Percentage of Virus/Viroid Reads Differs For Different Viruses
First, we estimated what percentage of the total sequenced nucleotides were viral/viroid nucleotides (of the complete cleaned NGS datasets) for different viral species for each of the two approaches. The percentage of viral/viroid nucleotides was in some cases higher using sRNA input and in other cases higher using rRNA depleted totRNA input (Figure 1). Specifically, the results showed that for 6 viruses/viroids the sRNA approach generated a higher fraction of viral/viroid sequences: TASVd, ToCV, CLVd, TYLCV, PNYDV, PLMVd, and PVY (Figure 1: the viruses located below the diagonal line). For the sRNA approach, the highest percentage of viral sequences was observed for PVY (50%, Figure 2A). The rRNA depleted totRNA approach generated more viral sequences for 6 viruses: a novel Cytorhabdovirus, PepMV (two isolates), CaMV, AMV, CSNV and TMV (Figure 1, the viruses located above the diagonal line), with the highest viral sequences fractions for TMV (83%), AMV (56%), CSNV (48%), and CaMV (48%) (Figures 1, 2A). In two cases (STV and ToMV), the percentage of virus sequences were extremely low regardless of the RNA inputs (Figures 1, 2A).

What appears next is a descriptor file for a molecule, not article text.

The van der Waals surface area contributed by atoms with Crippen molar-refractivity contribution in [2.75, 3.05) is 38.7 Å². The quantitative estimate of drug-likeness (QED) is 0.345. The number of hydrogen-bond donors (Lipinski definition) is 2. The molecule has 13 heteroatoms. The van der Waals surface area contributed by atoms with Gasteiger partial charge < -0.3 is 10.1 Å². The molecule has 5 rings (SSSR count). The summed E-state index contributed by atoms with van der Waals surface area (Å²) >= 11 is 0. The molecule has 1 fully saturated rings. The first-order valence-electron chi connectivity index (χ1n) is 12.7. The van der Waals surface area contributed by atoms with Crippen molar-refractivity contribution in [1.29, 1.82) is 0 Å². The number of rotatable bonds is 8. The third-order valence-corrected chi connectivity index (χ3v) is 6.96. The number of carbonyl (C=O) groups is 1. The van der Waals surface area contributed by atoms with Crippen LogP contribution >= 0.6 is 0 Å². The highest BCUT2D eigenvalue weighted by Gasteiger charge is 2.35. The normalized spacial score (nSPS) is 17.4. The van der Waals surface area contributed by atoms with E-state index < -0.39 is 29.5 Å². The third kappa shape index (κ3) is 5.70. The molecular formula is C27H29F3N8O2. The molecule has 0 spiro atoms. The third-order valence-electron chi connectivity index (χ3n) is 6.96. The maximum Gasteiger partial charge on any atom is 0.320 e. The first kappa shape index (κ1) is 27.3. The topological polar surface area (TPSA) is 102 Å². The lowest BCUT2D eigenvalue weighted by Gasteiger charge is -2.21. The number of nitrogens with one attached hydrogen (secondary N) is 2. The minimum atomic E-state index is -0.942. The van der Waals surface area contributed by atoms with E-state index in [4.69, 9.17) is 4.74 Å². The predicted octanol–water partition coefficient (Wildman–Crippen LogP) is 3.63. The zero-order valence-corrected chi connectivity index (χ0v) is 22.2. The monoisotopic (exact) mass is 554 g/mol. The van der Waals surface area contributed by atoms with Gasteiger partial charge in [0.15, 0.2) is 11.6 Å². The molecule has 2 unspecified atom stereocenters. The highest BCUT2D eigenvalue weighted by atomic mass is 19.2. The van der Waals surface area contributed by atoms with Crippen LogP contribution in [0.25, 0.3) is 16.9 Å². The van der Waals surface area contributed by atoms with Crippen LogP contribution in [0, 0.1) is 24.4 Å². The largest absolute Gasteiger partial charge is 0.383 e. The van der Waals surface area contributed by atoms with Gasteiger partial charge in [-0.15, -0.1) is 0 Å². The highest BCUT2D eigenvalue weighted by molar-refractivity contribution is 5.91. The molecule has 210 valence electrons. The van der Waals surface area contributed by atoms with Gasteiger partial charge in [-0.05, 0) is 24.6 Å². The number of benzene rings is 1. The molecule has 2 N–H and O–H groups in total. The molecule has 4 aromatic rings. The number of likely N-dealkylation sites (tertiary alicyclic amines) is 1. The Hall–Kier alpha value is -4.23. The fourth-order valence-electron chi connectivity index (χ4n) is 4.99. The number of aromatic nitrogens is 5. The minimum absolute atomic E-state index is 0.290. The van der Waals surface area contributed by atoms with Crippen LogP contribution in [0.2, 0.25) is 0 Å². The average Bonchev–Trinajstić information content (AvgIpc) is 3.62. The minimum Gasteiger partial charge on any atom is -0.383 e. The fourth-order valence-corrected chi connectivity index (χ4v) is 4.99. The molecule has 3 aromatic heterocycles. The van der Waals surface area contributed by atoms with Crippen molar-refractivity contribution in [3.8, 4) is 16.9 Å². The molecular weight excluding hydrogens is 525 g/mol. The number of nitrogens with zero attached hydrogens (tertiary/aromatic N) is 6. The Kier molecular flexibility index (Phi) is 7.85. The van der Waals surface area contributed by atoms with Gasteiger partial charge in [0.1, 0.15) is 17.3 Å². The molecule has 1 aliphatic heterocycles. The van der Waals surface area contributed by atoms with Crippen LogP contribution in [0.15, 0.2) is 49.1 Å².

Figure 1. Fraction of virus/viroid nucleotides (nt) in NGS datasets for small RNA and rRNA depleted totRNA approaches. (A) The plots show the percentage of nucleotides (fraction of total) that mapped to the corresponding consensus viral/viroid genome for both sRNA (x-axis) and rRNA depleted totRNA (y-axis) inputs. Dots represent the value for each virus/viroid (also listed in Figure 2A), with viral/viroid species abbreviations (see Table 1) next to the dots. The diagonal solid line represents theoretical scenario in which percentage of virus/viroid nucleotides would be equivalent for both approaches; dots above the line represent cases for which fraction of virus/viroid nucleotides was higher using rRNA depleted totRNA input, dots below the line represent cases for which fraction of viruses/viroids nucleotides was higher using sRNA input. (B) Enlarged part of (A) (0–15%).